The changes in publishing are happening so fast and furious, it’s almost surreal. If someone had predicted this stuff even five years ago, people would have scoffed and called it social-science fiction. Here’s a recap of the last two weeks:
- Amazon launched a fifth publishing imprint, Thomas & Mercer, which will focus on mysteries and thrillers. Its first four titles will be available on the Kindle, in print and audio formats at amazon.com as well as in bookstores.
- Amazon hired former Time Warner Books CEO and current agent Larry Kirshbaum to head Amazon Publishing’s New York office, putting Amazon in direct competition with NY publishers.
- Amazon has asked publishers to start submitting books in epub format, paving the way for standardization of digital books. Readers and authors rejoice!
- Liberty Media, a cable conglomerate, offered to buy Barnes & Noble, and most analysts say it’s on the strength of the retailer’s e-reader (Nook) and plans to expand into global digital markets.
What does all this mean? For starters, if you can, buy stock in Amazon. ☺ And if you still want to sign a contract with a publisher, Amazon should be your first choice. I also think traditional publishing will consolidate to the point that there may only be two or three main presses, and I expect Amazon and B&N to be the dominant forces because they control distribution. B&N is likely to follow Amazon’s lead (as it has done with Nook and PubIt!) and enter the traditional publishing business, signing with authors to release books in all formats and also with e-book exclusivity clauses. This could be a negative for readers because some titles will be available only on Kindle, and some titles will be available only on Nook.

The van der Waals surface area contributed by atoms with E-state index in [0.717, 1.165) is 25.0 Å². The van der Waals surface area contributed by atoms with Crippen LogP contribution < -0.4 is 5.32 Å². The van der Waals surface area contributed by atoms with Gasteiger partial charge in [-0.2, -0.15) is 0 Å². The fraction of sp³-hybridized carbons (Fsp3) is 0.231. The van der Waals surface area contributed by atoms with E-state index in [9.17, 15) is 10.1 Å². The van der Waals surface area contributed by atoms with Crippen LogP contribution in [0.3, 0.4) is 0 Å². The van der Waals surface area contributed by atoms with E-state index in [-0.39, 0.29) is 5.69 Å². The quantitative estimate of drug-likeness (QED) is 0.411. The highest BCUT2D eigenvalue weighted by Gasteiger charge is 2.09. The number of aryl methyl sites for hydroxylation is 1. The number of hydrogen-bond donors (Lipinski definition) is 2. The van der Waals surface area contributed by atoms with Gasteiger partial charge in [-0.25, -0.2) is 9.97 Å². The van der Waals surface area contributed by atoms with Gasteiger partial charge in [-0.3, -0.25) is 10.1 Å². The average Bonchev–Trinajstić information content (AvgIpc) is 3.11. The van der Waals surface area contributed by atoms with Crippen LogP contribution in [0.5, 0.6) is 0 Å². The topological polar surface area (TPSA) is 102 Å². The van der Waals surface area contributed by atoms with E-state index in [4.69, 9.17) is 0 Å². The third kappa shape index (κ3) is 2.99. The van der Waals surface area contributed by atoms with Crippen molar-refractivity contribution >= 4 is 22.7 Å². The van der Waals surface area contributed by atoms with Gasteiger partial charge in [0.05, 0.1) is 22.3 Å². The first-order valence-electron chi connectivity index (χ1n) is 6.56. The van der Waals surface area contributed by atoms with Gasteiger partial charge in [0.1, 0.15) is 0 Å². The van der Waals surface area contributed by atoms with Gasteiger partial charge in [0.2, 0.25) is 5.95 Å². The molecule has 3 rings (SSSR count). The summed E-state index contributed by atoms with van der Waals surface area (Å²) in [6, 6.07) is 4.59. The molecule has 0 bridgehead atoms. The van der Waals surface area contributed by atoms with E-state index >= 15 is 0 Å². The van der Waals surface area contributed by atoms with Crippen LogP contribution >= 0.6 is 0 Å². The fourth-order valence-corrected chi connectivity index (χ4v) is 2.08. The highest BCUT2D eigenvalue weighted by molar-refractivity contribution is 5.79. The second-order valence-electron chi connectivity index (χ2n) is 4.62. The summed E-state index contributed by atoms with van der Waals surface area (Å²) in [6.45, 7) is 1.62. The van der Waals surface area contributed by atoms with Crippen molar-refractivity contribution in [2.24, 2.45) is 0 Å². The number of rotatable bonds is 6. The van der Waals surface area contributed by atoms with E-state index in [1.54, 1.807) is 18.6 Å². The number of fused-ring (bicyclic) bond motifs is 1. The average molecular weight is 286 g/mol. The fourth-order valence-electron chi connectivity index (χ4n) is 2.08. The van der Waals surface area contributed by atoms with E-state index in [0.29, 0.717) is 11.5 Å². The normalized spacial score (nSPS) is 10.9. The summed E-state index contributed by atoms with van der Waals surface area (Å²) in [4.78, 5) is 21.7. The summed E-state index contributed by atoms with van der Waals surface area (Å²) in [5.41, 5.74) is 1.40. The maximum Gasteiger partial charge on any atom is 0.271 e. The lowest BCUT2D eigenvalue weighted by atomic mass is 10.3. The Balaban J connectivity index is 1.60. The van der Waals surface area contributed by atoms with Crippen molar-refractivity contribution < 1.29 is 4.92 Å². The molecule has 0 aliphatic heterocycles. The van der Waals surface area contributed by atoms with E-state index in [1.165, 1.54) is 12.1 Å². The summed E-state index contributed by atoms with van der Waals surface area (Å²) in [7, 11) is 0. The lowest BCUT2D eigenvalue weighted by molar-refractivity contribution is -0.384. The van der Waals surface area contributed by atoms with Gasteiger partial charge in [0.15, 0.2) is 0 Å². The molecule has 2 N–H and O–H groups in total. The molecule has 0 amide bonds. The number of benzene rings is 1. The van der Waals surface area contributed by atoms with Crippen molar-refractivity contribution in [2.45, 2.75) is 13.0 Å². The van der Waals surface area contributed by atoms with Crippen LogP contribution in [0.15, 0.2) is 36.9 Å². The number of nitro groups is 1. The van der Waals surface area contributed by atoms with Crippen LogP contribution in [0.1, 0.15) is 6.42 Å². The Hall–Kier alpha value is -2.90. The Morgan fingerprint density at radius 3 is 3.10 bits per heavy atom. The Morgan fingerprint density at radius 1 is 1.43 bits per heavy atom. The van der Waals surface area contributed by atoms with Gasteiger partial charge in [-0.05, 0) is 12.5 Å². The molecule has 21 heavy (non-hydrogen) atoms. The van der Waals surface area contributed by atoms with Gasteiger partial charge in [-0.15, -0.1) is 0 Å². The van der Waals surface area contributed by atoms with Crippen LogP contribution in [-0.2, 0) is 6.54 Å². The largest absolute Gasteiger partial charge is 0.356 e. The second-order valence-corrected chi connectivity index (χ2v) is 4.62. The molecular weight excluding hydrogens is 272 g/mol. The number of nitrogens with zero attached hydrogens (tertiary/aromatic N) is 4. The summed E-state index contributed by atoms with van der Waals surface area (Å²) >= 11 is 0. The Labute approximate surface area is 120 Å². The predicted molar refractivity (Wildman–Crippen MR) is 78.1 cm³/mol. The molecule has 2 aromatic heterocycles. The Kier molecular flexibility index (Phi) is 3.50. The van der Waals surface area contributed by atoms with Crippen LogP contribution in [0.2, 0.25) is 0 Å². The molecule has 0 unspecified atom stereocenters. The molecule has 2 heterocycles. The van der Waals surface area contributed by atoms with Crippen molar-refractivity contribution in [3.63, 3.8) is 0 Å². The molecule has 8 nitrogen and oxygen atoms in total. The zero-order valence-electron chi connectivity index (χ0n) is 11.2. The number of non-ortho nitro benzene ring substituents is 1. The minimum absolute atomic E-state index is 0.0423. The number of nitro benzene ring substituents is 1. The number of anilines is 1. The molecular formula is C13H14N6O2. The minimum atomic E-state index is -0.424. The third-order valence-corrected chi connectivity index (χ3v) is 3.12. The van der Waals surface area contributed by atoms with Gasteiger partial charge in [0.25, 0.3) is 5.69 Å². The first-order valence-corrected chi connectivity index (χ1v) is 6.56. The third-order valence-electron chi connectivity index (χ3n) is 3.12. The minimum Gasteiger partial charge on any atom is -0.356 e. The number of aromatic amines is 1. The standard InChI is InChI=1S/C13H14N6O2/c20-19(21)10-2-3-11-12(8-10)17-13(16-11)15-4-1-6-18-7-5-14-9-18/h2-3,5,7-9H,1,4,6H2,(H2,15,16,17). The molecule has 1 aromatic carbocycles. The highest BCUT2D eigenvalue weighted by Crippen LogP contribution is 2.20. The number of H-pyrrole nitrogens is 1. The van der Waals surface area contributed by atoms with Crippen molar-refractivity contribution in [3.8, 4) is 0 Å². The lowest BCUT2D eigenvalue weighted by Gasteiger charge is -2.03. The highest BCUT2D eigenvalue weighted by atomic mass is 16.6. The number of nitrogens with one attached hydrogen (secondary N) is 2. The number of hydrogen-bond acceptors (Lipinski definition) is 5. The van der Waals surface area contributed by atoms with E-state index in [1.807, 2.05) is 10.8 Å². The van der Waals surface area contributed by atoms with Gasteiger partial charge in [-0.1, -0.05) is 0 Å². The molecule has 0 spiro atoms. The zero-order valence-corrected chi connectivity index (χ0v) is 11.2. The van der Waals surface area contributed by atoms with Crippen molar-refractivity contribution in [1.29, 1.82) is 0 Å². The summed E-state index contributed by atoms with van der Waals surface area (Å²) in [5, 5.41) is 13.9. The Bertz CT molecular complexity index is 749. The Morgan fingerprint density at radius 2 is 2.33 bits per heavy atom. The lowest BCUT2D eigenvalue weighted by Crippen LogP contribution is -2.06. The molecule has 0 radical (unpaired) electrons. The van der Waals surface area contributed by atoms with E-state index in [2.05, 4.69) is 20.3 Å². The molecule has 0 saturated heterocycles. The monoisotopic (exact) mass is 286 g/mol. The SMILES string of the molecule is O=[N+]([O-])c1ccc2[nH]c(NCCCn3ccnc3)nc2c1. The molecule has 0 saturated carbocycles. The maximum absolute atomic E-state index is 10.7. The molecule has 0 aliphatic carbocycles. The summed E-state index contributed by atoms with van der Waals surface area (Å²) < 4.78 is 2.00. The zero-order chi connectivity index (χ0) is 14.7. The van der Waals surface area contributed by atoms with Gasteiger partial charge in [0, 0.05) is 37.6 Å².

The good news for readers is that there will eventually be more standardization of e-book formats. A few years from now, any e-book you buy will be readable on every device you own... unless it was published by the competition.
For writers, it means you either get picked up by one of the Big 3, with a much better deal than any Big 6 press ever offered, or you go it alone and promote like hell. Small presses will likely disappear too.
I also believe e-book prices are going to drop significantly in the near future, driven by Amazon’s dominance as a volume retailer and by self-published authors drive to gain readership. As a reader, this is good news. As a writer, this is the one thing that makes me the most nervous.
Where do you think the industry will be in five years? Ten years?